Chest CT Has Higher Yield for Infection than CT Sinus in Febrile Neutropenic Patients

Won Kyu Choi, Adam D'Sa, Joseph N. Holman, Samrah Javed, Sarah Thompson, Rohini N. Nadgir

Research output: Contribution to journalArticlepeer-review

Abstract

Objective: Chest and sinus CT imaging among cancer patients undergoing chemotherapy and bone marrow transplant in the setting of neutropenic fever is not uncommon, yet the utility of routine imaging surveillance remains unclear. We aim to compare the rates of acute infection detected on CT chest and CT sinus exams performed in this clinical setting. Methods: Reports of 1059 consecutive CT chest and sinus examinations for the clinical indication of neutropenic fever on 262 patients performed between January through June 2017 were retrospectively reviewed. Infection as reported was characterized as acute or worsening, improving, stable, indeterminate or negative. Results were tabulated and Pearson's chi-square test was used for comparison analysis. Results: Absence of infection on CT sinus was significantly higher than CT chest (86.1% vs. 58.5%; P<0.001). Conversely, CT chest had significantly higher incidence of acute or worsening infection than CT sinus (28.7% vs. 11.6%; P<0.001). CT chest also showed significantly higher incidence of improving infection compared to CT sinus (6.2% vs. 1.1%; P<0.001). There was no significant difference between incidence of stable infection on CT chest and CT sinus (1.1% vs. 0.2%; P=0.059). Infection was indeterminate in 5.5% of CT chest vs. 1% on CT sinus (P<0.001). Conclusions: CT chest showed significantly higher diagnostic yield for acute infection than CT sinus, suggesting that sinusitis is less likely to be the source of fever than chest infections in febrile neutropenic patients. The majority of CT studies showed absence of infection, raising the question of the overall utility of routine surveillance CT imaging among this subset of patients.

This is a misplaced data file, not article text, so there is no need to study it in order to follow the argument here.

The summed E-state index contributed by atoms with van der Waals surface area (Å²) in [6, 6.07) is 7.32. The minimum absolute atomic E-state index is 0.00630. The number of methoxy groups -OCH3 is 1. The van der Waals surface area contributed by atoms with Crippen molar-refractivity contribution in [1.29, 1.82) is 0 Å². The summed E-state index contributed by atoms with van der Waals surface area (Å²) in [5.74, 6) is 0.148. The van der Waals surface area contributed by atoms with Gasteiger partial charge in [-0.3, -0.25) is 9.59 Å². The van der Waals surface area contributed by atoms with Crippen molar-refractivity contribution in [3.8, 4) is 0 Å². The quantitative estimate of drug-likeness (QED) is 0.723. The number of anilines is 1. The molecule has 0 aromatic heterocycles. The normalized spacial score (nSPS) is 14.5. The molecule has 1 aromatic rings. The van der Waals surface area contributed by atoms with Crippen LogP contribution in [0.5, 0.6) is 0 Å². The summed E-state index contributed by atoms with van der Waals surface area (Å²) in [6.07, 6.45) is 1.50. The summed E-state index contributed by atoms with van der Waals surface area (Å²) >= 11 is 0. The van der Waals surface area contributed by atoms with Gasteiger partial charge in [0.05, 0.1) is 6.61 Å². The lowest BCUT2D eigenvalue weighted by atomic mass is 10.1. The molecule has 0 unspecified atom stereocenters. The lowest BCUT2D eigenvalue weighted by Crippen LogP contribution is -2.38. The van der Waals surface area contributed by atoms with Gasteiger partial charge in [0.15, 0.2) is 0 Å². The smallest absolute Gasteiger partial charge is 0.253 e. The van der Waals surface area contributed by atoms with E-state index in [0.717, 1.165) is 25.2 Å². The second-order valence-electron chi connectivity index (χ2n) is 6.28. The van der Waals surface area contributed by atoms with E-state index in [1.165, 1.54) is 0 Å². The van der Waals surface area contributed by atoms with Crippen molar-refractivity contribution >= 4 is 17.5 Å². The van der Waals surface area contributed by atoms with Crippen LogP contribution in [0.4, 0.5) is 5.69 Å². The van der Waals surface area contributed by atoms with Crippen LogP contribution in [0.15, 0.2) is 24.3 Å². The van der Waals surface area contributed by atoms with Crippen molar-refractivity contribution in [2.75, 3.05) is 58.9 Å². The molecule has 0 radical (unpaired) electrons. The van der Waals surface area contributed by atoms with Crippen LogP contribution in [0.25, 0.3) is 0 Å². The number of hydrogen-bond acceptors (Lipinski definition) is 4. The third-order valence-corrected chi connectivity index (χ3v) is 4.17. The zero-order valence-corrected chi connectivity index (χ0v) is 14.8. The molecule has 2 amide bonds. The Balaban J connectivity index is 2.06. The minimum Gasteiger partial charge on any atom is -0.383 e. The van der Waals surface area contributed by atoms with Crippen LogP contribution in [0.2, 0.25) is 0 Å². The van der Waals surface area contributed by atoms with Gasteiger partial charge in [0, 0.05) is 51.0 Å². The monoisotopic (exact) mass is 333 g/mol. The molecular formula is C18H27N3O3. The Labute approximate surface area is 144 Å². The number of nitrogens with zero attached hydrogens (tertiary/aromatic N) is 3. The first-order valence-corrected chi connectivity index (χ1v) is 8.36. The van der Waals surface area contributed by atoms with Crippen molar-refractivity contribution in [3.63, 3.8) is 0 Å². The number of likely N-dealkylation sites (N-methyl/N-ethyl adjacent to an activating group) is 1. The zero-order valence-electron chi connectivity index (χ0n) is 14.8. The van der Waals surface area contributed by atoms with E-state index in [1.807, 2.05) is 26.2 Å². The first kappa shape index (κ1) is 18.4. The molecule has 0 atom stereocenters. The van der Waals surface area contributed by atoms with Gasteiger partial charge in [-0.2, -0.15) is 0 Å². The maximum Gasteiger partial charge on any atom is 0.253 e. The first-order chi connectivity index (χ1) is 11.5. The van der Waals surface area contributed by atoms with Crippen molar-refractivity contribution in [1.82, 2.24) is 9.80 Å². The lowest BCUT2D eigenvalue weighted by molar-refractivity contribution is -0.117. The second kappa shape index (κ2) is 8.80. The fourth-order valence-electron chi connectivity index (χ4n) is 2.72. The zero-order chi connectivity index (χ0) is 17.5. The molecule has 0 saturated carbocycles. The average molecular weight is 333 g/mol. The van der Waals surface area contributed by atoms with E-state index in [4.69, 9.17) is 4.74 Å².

Original languageEnglish (US)
JournalCurrent Problems in Diagnostic Radiology
DOIs
StateAccepted/In press - 2021

ASJC Scopus subject areas

  • Radiology Nuclear Medicine and imaging

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